Neonicotinoids, or neonics, are the most-widely used class of insecticide worldwide.

The two types of neonics that are widely-used in Canadian agriculture: Clothianidin and Thiamethoxam. There are currently 16 products registered in Canada that list Clothianidin as an active ingredient, and 23 that list Thiamethoxam. According to the 2013 Pest Management Regulatory Agency’s sales report, which was released in 2015, Thiamethoxam is the eighth-highest-used insecticide in Canada based on sales. Clothianidin is the ninth.

In the agriculture sector, neonics, like Clothianidin and Thiamethoxam, are marketed as a way to protect crops from harmful insects. But studies show that these pesticides are also likely to harm “non-target organisms.” In other words, they harm species beyond the insects they’re designed to control. Research suggests neonics have played a role in mass bee die-offs, and that the pesticides harm bees’ metabolic, immune, and reproductive functions, and negatively affect bees’ foraging and homing behaviour.

Why is Ecojustice involved?

The PMRA is currently re-evaluating the use of neonicotinoids and their effects on pollinators, and final decisions for Clothianidin and Thiamethoxam are expected sometime in 2018. Both substances have been linked to mass die-offs of pollinators and both are currently conditionally registered for use in Canada under the Pest Control Products Act.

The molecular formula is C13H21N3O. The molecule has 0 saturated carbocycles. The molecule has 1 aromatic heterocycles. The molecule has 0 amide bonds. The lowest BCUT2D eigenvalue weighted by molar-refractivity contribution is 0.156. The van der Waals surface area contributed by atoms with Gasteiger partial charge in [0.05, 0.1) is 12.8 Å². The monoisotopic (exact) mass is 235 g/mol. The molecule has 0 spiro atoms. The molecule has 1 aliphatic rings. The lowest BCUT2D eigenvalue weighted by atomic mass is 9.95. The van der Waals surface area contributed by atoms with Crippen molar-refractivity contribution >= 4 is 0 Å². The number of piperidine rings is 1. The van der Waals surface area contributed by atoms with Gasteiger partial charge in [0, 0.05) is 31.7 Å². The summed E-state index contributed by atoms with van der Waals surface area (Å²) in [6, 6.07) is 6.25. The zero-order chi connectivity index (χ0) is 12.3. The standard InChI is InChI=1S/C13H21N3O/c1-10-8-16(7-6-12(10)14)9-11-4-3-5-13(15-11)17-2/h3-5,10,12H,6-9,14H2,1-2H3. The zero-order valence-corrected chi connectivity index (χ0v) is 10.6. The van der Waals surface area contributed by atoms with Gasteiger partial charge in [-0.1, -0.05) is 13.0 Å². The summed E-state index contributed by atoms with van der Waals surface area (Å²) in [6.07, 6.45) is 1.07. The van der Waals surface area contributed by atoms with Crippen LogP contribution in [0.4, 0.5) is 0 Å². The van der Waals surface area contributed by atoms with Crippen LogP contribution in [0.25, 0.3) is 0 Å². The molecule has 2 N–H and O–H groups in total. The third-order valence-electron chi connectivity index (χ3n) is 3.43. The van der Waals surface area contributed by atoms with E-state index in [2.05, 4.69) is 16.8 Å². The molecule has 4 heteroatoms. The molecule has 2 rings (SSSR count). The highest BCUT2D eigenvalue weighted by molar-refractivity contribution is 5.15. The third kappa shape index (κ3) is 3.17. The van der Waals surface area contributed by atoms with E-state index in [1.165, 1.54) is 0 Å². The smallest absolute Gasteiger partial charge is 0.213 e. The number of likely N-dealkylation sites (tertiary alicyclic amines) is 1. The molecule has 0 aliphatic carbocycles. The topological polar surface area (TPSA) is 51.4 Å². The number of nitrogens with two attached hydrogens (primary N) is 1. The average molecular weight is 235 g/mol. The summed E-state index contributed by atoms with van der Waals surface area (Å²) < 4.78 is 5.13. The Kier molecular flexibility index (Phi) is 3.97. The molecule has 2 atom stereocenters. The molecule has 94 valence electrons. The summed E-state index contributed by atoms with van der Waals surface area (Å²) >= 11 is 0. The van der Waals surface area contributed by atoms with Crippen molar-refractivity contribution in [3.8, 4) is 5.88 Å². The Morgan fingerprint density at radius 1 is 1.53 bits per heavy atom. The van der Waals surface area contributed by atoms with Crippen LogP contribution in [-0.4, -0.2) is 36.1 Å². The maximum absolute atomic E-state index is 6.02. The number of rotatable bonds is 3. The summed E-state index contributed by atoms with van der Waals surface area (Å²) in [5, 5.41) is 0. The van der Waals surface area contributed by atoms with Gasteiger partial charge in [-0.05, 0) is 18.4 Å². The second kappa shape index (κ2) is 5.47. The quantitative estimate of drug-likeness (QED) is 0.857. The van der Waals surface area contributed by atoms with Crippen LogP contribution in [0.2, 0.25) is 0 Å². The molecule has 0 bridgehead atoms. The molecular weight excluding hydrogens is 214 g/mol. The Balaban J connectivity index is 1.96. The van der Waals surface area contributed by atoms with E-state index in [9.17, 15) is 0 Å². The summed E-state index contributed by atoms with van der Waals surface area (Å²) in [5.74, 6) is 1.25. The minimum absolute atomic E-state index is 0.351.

With bee populations plummeting and a growing body of science pointing to neonicotinoids as part of the problem we believe that two years is too long to wait for action on this issue.

To help protect these important pollinators from neonics now, in early July 2016, Ecojustice lawyers filed a lawsuit on behalf of Wilderness Committee, Ontario Nature, David Suzuki Foundation and Friends of the Earth that argues Clothianidin and Thiamethoxam are unlawfully registered.

What would a win mean?

If successful, this case could pave the way for more rigorous reviews of toxic pesticides in Canada, particularly those with the potential to harm pollinators, like Clothianidin and Thiamethoxam.

The Act already has requirements that protect the environment. We want those met going forward – for neonicotinoids and every other pesticide. No pesticide should be used in Canada unless and until it meets the Act’s registration standards for protection of human health and the environment.